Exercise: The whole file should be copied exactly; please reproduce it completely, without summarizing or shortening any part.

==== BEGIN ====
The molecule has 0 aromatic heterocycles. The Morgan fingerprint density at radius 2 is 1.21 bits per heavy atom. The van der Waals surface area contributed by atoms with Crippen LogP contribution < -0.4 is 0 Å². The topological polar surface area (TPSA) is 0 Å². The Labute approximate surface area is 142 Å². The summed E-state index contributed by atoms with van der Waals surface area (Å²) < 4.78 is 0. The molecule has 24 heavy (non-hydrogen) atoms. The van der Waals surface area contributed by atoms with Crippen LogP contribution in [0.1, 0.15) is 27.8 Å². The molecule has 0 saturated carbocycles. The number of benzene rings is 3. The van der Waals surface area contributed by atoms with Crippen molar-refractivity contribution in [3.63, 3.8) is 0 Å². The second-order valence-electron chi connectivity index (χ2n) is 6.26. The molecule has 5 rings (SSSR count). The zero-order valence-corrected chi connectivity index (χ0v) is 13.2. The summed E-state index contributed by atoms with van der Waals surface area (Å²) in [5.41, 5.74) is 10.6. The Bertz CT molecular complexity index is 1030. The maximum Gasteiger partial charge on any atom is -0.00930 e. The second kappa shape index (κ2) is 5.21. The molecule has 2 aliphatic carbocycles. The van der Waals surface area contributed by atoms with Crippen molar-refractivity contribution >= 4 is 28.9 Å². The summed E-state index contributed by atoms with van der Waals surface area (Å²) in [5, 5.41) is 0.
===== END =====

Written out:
The molecule has 0 aromatic heterocycles. The Morgan fingerprint density at radius 2 is 1.21 bits per heavy atom. The van der Waals surface area contributed by atoms with Crippen LogP contribution < -0.4 is 0 Å². The topological polar surface area (TPSA) is 0 Å². The Labute approximate surface area is 142 Å². The summed E-state index contributed by atoms with van der Waals surface area (Å²) < 4.78 is 0. The molecule has 24 heavy (non-hydrogen) atoms. The van der Waals surface area contributed by atoms with Crippen LogP contribution in [0.1, 0.15) is 27.8 Å². The molecule has 0 saturated carbocycles. The number of benzene rings is 3. The van der Waals surface area contributed by atoms with Crippen molar-refractivity contribution in [3.63, 3.8) is 0 Å². The second-order valence-electron chi connectivity index (χ2n) is 6.26. The molecule has 5 rings (SSSR count). The zero-order valence-corrected chi connectivity index (χ0v) is 13.2. The summed E-state index contributed by atoms with van der Waals surface area (Å²) in [5.41, 5.74) is 10.6. The Bertz CT molecular complexity index is 1030. The maximum Gasteiger partial charge on any atom is -0.00930 e. The second kappa shape index (κ2) is 5.21. The molecule has 2 aliphatic carbocycles. The van der Waals surface area contributed by atoms with Crippen molar-refractivity contribution >= 4 is 28.9 Å². The summed E-state index contributed by atoms with van der Waals surface area (Å²) in [5, 5.41) is 0.